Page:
The University of Winnipeg’s Global College is now recognized as a formal academic unit, as approved by the UWinnipeg Senate on October 31. The change demonstrates the University’s ongoing commitment to fostering engagement in human rights activities and exploring what it means to be a global citizen.
“This decision is fundamental to Global College moving forward and building a solid core faculty in human rights and global citizenship,” said Global College’s Acting Executive Director, Dr. Jan Stewart, who is also Deputy Provost and Associate Vice-President Academic at UWinnipeg. “Now more than ever our students need to learn about ways that they can be advocates and supporters to those who are working to combat social injustice, violence and the marginalization and oppression of people and groups.”
Since UWinnipeg’s Global College was established in 2005, it has become an increasingly important part of the university, building a reputation for leadership in human rights education through its three-year and four-year Bachelor of Arts (BA) in Human Rights and a Joint Master of Arts in Peace and Conflict Studies. There are currently 80 UWinnipeg students with a declared major in human rights, and over 80 have already graduated.
These programs create a platform for student engagement, increase international and research opportunities and develop integral partnerships between UWinnipeg and community organizations such as refugee organizations, non-profits and the Canadian Museum for Human Rights. Students have opportunities to engage in human rights initiatives around the world, gaining academic credit and first-hand experience at field courses in diverse locations such as South Africa, Botswana, Israel, the West Bank, and El Salvador. In June 2019, a group will head to Colombia as part of a joint Human Rights and Indigenous Studies field school.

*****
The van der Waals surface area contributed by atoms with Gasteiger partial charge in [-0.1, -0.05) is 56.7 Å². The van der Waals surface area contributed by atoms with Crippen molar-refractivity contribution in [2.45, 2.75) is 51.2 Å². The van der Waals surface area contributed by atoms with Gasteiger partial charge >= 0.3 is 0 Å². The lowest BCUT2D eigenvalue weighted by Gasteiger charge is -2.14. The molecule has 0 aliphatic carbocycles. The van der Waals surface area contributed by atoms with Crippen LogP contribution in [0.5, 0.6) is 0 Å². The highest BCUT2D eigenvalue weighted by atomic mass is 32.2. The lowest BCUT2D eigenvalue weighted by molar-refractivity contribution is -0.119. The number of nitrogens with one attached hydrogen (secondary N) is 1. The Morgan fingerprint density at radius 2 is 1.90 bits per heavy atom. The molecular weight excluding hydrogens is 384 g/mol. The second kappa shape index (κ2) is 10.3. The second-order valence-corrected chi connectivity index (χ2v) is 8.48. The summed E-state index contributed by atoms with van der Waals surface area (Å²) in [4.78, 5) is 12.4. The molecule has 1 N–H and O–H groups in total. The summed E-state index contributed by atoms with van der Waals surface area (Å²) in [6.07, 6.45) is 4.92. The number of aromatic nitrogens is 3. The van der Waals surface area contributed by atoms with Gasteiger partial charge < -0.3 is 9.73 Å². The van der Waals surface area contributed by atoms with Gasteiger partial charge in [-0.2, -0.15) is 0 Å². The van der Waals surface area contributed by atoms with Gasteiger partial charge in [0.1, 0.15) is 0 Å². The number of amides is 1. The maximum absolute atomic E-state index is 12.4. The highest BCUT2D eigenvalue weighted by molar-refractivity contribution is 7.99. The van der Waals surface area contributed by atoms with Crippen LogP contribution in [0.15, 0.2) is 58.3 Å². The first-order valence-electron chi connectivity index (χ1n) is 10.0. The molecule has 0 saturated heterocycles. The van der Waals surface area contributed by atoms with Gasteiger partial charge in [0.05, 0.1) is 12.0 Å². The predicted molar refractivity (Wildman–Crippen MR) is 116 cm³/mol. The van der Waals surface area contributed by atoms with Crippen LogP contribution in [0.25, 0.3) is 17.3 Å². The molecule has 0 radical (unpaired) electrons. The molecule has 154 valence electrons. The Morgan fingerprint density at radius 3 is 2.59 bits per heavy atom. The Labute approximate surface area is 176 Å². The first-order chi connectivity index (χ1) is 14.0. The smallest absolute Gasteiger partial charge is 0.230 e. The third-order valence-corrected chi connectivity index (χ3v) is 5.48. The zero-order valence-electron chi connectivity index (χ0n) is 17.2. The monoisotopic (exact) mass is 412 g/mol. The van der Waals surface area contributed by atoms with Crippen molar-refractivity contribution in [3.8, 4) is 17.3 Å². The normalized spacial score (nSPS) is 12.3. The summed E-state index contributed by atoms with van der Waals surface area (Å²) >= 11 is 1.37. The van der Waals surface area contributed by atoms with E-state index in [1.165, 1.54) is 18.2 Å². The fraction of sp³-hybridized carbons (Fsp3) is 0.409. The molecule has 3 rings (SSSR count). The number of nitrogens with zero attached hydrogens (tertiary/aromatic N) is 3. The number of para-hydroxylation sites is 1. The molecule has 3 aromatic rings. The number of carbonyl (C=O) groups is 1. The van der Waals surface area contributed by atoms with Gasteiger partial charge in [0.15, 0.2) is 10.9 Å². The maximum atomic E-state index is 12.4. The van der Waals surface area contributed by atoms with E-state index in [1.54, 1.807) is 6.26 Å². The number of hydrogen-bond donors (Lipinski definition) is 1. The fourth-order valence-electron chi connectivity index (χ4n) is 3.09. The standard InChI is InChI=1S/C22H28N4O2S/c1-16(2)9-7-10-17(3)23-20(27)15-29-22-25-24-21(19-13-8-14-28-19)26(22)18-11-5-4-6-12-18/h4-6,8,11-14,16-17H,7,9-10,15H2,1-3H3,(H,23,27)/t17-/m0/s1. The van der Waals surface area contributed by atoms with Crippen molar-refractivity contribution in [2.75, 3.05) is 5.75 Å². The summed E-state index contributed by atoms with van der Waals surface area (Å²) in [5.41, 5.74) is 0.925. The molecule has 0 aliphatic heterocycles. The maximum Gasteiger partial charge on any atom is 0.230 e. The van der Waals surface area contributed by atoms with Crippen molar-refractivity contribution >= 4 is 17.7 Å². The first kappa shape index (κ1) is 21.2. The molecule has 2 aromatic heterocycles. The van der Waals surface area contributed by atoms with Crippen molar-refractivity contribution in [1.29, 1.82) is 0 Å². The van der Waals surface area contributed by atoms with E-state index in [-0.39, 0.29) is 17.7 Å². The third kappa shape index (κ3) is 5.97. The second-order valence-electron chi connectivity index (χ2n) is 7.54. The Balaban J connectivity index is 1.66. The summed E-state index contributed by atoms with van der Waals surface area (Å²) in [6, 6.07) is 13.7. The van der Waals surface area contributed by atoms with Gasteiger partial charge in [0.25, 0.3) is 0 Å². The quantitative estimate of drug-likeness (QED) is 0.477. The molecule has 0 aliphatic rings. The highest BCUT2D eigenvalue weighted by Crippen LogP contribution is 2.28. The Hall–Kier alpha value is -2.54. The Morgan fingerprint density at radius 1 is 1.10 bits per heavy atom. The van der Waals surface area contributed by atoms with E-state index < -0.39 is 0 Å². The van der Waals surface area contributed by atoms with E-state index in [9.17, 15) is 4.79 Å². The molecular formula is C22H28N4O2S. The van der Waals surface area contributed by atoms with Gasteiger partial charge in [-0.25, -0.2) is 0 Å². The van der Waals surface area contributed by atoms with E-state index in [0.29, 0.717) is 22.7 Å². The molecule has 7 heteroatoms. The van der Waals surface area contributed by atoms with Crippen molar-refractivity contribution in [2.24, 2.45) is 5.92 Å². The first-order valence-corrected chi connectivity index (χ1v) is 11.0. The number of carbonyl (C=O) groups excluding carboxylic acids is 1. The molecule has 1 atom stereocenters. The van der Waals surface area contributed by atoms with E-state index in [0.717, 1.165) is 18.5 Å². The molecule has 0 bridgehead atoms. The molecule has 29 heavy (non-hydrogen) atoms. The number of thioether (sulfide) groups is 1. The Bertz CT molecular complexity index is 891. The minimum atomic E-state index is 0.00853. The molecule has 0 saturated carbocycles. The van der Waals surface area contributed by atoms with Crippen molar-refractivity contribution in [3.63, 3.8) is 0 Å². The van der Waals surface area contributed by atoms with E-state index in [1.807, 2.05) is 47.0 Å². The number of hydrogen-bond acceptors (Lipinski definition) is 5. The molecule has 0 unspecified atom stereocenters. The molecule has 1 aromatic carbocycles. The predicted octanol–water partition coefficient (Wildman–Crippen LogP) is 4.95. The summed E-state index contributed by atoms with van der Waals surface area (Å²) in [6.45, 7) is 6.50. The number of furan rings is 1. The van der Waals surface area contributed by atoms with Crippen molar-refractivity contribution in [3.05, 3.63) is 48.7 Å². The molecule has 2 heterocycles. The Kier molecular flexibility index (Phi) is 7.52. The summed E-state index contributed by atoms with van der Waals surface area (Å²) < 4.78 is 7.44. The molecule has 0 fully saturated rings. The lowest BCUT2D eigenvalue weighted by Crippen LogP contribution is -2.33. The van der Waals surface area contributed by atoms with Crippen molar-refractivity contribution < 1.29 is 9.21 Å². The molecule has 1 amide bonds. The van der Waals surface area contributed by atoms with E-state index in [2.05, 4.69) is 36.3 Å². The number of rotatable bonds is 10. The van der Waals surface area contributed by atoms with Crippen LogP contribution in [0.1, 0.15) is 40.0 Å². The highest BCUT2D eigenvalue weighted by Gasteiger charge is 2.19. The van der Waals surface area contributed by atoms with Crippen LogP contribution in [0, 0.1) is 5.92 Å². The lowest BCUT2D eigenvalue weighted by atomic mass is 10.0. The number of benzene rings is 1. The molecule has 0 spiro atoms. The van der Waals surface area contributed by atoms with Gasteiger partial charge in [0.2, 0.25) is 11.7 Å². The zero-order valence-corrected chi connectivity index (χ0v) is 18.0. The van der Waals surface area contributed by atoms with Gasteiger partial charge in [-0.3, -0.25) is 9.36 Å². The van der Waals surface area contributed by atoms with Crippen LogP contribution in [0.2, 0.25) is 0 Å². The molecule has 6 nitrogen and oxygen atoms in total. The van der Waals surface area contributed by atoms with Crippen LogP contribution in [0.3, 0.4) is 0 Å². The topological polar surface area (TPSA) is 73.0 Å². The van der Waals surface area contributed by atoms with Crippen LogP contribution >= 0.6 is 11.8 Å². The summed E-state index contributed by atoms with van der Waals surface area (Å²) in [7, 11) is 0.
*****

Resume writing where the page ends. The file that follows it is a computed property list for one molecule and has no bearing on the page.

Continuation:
Each year, Global College offers intensive spring and summer institute courses which are open to students across campus. In 2019, Introduction to Global Citizenship will be offered as part of the summer institute for the first time. This first-year course is a requirement for human rights majors, a popular elective in other programs, and is available to high school students as a dual credit course.
“It’s a popular course for students interested in human rights, social justice and democracy and always has a long waiting list,” said Associate Professor Lloyd Kornelsen, Director of UWinnipeg’s human rights degree program.
Summer institute courses cover a wide range of topical issues such as Conflict, Genocide and War: A Human Rights Response (an intensive one-week course in summer 2019 that is offered in collaboration with UWinnipeg’s Faculty of Education) and Framing of Social Justice and Human Rights, a third-year course offered over three weeks in August.
“Global College is a place for this kind of transformative learning and we are delighted to be able to offer the undergraduate human rights major here at The University of Winnipeg,” said Stewart.
For more information on how Global College fosters engagement in human rights through interdisciplinary teaching, research, dialogue, and action in local and global communities, visit them on campus or online.